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the_dork

Italy-Worth A Long Trip?

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One of the few places in Europe I've not visited.I really feel like I understand the rest of both East and West Europe having spent a lot of time in Ukraine, Poland, Spain and France and also visited most of the other in different forms (other than Scandinavia which doesn't hold much appeal to visit, probably as I'd get jealous comparing them to the UK) but Italy is a bit of a blind spot for me.

I am looking at having a month off work next year and thinking of doing a big solo tour of the country, mainly interested in Rome and Florence but also visiting some smaller towns and areas. I have no real interest in the other biggest cities (Turin, Naples and Milan) but some of the next ones on the list look great and if they overlap I might want to visit one of these big ones. Really want a mixture of 'tourist' stuff and chilling in places off the beaten track and just trying to get a sense of the everyday life.

I love Italian food and have a reasonable appreciation of art/architecture though I won't want to spend that much time on this.

As far as I can tell the negatives are the corruption and local politics which makes us look like Denmark. Positives are the landscapes, history and variety within a relatively small area.

The Italians I meet in London are a nice bunch but I've heard conflicting reports about the ones that get left there

I am incapable of making a decision these days without asking 'the Internet' so does anyone have a view? Anywhere specific to avoid or target?

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I'd say so. I've been three times and haven't scratched the surface. You didn't even mention Venice!

Highlights so far:

Venice: Like no other place. Make sure to visit the other islands Murano, Burano and Giudecca to name but a few. Also explore the lived in parts of Venice away from the tourist bits, it's magical.

Verona: A bargain compared to Venice. Get the tourist card to get free entry into loads of sights including the theatre, town hall bell tower (amazing view), castle/museum and the amphitheatre.

Florence: lovely

Rome: A tourist's dream. Renaissance and ancient sights to see.

Como: mountains and lakes. You could even venture into the Italian part of Switzerland which is nice and visit Lugao and Bellinzona.

Naples: It's okay, but a bit rough-and-ready. Handy for Herculaneum and Pompeii

To do: Assisi, Sienna, Sicily, Dolomites, Pompeii, Amalfi Coast.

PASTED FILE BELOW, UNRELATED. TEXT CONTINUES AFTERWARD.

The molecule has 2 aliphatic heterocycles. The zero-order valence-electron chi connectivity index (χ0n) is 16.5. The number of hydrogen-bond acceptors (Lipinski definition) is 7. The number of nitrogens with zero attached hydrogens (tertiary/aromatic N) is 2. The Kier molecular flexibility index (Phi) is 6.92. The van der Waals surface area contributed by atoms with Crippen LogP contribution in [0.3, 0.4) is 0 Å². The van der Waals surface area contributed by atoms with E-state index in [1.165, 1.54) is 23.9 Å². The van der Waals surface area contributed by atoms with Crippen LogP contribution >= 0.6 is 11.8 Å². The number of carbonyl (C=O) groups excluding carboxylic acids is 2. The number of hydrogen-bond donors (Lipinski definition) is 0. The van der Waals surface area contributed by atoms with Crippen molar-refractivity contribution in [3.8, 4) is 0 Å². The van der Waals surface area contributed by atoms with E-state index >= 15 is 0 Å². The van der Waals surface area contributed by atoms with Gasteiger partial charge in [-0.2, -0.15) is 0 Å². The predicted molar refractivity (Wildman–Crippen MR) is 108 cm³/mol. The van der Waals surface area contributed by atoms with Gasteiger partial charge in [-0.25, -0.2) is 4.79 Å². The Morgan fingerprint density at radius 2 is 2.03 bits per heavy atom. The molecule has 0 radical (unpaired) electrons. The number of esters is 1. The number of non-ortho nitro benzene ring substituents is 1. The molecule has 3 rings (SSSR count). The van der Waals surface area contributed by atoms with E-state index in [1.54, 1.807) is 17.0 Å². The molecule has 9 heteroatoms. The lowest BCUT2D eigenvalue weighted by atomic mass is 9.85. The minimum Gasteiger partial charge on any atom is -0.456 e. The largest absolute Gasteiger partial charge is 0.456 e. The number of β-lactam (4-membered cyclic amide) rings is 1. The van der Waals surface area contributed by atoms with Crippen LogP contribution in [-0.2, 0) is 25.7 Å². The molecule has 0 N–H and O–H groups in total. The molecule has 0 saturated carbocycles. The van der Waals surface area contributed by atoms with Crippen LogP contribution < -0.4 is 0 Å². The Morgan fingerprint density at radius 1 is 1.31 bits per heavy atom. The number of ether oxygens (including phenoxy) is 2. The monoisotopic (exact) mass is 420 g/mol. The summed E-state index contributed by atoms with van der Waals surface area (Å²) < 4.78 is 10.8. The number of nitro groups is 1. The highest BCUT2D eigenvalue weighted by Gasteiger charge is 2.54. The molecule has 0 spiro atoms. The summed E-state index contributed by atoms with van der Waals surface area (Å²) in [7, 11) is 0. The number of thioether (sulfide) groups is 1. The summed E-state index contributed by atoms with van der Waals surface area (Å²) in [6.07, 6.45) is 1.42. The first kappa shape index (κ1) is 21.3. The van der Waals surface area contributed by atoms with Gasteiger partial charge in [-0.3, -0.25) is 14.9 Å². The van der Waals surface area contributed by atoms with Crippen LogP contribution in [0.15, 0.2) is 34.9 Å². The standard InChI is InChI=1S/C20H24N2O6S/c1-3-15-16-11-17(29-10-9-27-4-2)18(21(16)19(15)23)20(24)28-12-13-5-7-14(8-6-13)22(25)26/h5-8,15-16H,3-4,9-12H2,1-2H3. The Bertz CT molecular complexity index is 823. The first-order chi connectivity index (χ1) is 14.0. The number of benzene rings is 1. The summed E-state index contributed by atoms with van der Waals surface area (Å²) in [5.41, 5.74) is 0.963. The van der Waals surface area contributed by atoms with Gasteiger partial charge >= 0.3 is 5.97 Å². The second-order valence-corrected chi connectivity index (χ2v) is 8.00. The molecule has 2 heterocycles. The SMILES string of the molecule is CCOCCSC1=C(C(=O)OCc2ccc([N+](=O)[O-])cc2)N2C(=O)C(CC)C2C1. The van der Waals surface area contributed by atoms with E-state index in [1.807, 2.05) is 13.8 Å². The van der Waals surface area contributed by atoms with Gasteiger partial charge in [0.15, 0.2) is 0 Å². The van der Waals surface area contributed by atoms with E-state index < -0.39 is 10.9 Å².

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This local lass is from Italy "WHEN Yara Gremoli looks out of her kitchen window, at certain times of year she could easily, she says, be back home in Tuscany. “The hills and woodland, the bales of hay and the yellow flowers of oil seed rape colouring the fields. It’s a landscape I love,” she says. Yara, 35, comes from a small village just outside Montepulciano which, she says, is a similar community to the one in Masham in the Yorkshire Dales, where she lives now" and she goes back for 10 weeks in the year so it must be alright.

http://www.thenorthernecho.co.uk/entertainment/outandabout/11222395.Yorkshire___s_little_Italy/

Take note of her advice, though, "“One thing that I have started eating a lot of is Yorkshire pickles and chutneys. I have never had anything like it before. We don’t do it in Italy. They’re absolutely delicious.”

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One suggestion, if it's a solo trip and you're not obliged to go at a particular time of year, don't even think about visiting in July or August.

I've found Florence, for example, in September/October to be a beautiful place to spend time, considerably less pleasant in high summer.

I'd agree that Italy's well preserved mid-sized towns are its glory. Its big cities are its @rse, and getting @rsier.

Siena's town square is a personal favourite.

As for the Italians that got left there, rather than came here, quite a few of the ones who came here took a lot of Britishness on board within a generation. There can be some quite marked differences between the two groups impo.

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Thanks a lot for replies so far. I should have mentioned that I went to Lake Garda and Venice in my teens so that's the one spot that I don't really feel an urge to go to though I'm sure I'd still have an amazing time. Verona is a great shout.

The trip will be March/April and I will be totally solo though looking to stay in minimal comfort rather than total hovels all the time (shared hostels etc suit me fine though as long as clean and safe).

I am at the moment inclined to go roughly from Florence to Rome via the west Coast at a leisurely pace and decide from Rome where to head in the South whilst avoiding Naples. Really like the look of Sicili but that would really change the trip. Bari also looks worth a visit